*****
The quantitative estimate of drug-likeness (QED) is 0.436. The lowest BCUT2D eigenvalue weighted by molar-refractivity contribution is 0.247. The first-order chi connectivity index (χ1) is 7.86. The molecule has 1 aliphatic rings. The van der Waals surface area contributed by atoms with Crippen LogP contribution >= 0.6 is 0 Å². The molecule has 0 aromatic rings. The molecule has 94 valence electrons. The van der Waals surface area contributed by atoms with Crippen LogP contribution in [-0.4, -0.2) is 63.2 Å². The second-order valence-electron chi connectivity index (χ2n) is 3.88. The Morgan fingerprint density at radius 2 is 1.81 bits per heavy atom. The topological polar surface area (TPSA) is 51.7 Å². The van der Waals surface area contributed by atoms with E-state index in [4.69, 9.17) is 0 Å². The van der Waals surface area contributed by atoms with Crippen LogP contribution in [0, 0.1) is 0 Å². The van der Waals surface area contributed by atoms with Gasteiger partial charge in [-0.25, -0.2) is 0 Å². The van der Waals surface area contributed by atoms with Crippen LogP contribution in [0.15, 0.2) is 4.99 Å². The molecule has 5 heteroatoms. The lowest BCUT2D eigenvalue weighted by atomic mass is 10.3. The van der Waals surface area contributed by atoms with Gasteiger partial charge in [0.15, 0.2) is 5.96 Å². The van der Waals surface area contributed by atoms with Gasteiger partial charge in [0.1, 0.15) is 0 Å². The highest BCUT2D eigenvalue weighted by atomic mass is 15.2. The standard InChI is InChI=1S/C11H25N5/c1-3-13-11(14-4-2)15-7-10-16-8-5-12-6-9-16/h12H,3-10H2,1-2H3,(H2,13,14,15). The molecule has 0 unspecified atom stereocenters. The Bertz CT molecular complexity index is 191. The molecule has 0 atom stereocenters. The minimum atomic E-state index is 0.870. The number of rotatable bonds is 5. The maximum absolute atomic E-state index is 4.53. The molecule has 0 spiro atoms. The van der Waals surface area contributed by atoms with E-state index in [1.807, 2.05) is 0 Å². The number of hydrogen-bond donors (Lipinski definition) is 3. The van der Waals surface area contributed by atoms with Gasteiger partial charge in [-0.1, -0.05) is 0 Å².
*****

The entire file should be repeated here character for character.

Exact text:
The quantitative estimate of drug-likeness (QED) is 0.436. The lowest BCUT2D eigenvalue weighted by molar-refractivity contribution is 0.247. The first-order chi connectivity index (χ1) is 7.86. The molecule has 1 aliphatic rings. The van der Waals surface area contributed by atoms with Crippen LogP contribution >= 0.6 is 0 Å². The molecule has 0 aromatic rings. The molecule has 94 valence electrons. The van der Waals surface area contributed by atoms with Crippen LogP contribution in [-0.4, -0.2) is 63.2 Å². The second-order valence-electron chi connectivity index (χ2n) is 3.88. The Morgan fingerprint density at radius 2 is 1.81 bits per heavy atom. The topological polar surface area (TPSA) is 51.7 Å². The van der Waals surface area contributed by atoms with E-state index in [4.69, 9.17) is 0 Å². The van der Waals surface area contributed by atoms with Crippen LogP contribution in [0, 0.1) is 0 Å². The van der Waals surface area contributed by atoms with Gasteiger partial charge in [-0.25, -0.2) is 0 Å². The van der Waals surface area contributed by atoms with Crippen LogP contribution in [0.15, 0.2) is 4.99 Å². The molecule has 5 heteroatoms. The lowest BCUT2D eigenvalue weighted by atomic mass is 10.3. The van der Waals surface area contributed by atoms with Gasteiger partial charge in [0.15, 0.2) is 5.96 Å². The van der Waals surface area contributed by atoms with Gasteiger partial charge in [0.1, 0.15) is 0 Å². The highest BCUT2D eigenvalue weighted by atomic mass is 15.2. The standard InChI is InChI=1S/C11H25N5/c1-3-13-11(14-4-2)15-7-10-16-8-5-12-6-9-16/h12H,3-10H2,1-2H3,(H2,13,14,15). The molecule has 0 unspecified atom stereocenters. The Bertz CT molecular complexity index is 191. The molecule has 0 atom stereocenters. The minimum atomic E-state index is 0.870. The number of rotatable bonds is 5. The maximum absolute atomic E-state index is 4.53. The molecule has 0 spiro atoms. The van der Waals surface area contributed by atoms with E-state index in [1.807, 2.05) is 0 Å². The number of hydrogen-bond donors (Lipinski definition) is 3. The van der Waals surface area contributed by atoms with Gasteiger partial charge in [-0.1, -0.05) is 0 Å².